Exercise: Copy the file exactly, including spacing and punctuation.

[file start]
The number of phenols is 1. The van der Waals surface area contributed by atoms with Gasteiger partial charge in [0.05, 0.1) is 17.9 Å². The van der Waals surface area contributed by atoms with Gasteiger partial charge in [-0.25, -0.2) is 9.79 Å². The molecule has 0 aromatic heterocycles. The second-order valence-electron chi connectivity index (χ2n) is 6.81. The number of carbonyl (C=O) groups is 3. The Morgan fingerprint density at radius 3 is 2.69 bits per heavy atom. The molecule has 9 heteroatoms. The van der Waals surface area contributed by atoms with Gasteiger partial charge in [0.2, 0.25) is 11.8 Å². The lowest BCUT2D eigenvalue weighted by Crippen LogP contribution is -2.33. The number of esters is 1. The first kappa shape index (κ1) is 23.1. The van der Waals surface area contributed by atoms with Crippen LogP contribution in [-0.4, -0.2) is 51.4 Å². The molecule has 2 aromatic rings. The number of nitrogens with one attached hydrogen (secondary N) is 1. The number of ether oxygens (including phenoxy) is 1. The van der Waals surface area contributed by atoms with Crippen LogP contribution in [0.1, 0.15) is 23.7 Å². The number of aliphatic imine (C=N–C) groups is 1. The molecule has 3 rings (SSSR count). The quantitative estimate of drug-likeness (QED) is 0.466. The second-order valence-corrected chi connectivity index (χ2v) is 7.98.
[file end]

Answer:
The number of phenols is 1. The van der Waals surface area contributed by atoms with Gasteiger partial charge in [0.05, 0.1) is 17.9 Å². The van der Waals surface area contributed by atoms with Gasteiger partial charge in [-0.25, -0.2) is 9.79 Å². The molecule has 0 aromatic heterocycles. The second-order valence-electron chi connectivity index (χ2n) is 6.81. The number of carbonyl (C=O) groups is 3. The Morgan fingerprint density at radius 3 is 2.69 bits per heavy atom. The molecule has 9 heteroatoms. The van der Waals surface area contributed by atoms with Gasteiger partial charge in [0.2, 0.25) is 11.8 Å². The lowest BCUT2D eigenvalue weighted by Crippen LogP contribution is -2.33. The number of esters is 1. The first kappa shape index (κ1) is 23.1. The van der Waals surface area contributed by atoms with Crippen LogP contribution in [-0.4, -0.2) is 51.4 Å². The molecule has 2 aromatic rings. The number of nitrogens with one attached hydrogen (secondary N) is 1. The number of ether oxygens (including phenoxy) is 1. The van der Waals surface area contributed by atoms with Crippen LogP contribution in [0.1, 0.15) is 23.7 Å². The number of aliphatic imine (C=N–C) groups is 1. The molecule has 3 rings (SSSR count). The quantitative estimate of drug-likeness (QED) is 0.466. The second-order valence-corrected chi connectivity index (χ2v) is 7.98.